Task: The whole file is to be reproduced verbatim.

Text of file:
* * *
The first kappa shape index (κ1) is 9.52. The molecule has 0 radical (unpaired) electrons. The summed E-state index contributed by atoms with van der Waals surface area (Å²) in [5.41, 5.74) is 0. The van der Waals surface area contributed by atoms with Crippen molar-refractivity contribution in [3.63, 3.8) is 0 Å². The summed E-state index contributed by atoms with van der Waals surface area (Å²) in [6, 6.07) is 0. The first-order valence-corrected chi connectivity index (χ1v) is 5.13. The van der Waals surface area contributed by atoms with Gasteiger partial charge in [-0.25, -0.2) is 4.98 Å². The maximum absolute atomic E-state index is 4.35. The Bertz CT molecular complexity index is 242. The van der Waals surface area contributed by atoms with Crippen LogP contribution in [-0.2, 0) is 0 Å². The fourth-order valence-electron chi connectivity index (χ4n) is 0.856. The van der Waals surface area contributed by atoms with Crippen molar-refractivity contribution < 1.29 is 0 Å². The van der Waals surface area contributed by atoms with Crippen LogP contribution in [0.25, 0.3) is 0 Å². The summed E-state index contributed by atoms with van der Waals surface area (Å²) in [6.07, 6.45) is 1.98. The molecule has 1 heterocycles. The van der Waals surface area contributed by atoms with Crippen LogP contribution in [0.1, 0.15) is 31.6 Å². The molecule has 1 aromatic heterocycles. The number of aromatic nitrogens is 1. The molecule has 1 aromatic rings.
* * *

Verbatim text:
The first kappa shape index (κ1) is 9.52. The molecule has 0 radical (unpaired) electrons. The summed E-state index contributed by atoms with van der Waals surface area (Å²) in [5.41, 5.74) is 0. The van der Waals surface area contributed by atoms with Crippen molar-refractivity contribution in [3.63, 3.8) is 0 Å². The summed E-state index contributed by atoms with van der Waals surface area (Å²) in [6, 6.07) is 0. The first-order valence-corrected chi connectivity index (χ1v) is 5.13. The van der Waals surface area contributed by atoms with Gasteiger partial charge in [-0.25, -0.2) is 4.98 Å². The maximum absolute atomic E-state index is 4.35. The Bertz CT molecular complexity index is 242. The van der Waals surface area contributed by atoms with Crippen LogP contribution in [-0.2, 0) is 0 Å². The fourth-order valence-electron chi connectivity index (χ4n) is 0.856. The van der Waals surface area contributed by atoms with Crippen molar-refractivity contribution < 1.29 is 0 Å². The van der Waals surface area contributed by atoms with Crippen LogP contribution in [0.25, 0.3) is 0 Å². The summed E-state index contributed by atoms with van der Waals surface area (Å²) in [6.07, 6.45) is 1.98. The molecule has 1 heterocycles. The van der Waals surface area contributed by atoms with Crippen LogP contribution in [0.1, 0.15) is 31.6 Å². The molecule has 1 aromatic heterocycles. The number of aromatic nitrogens is 1. The molecule has 1 aromatic rings.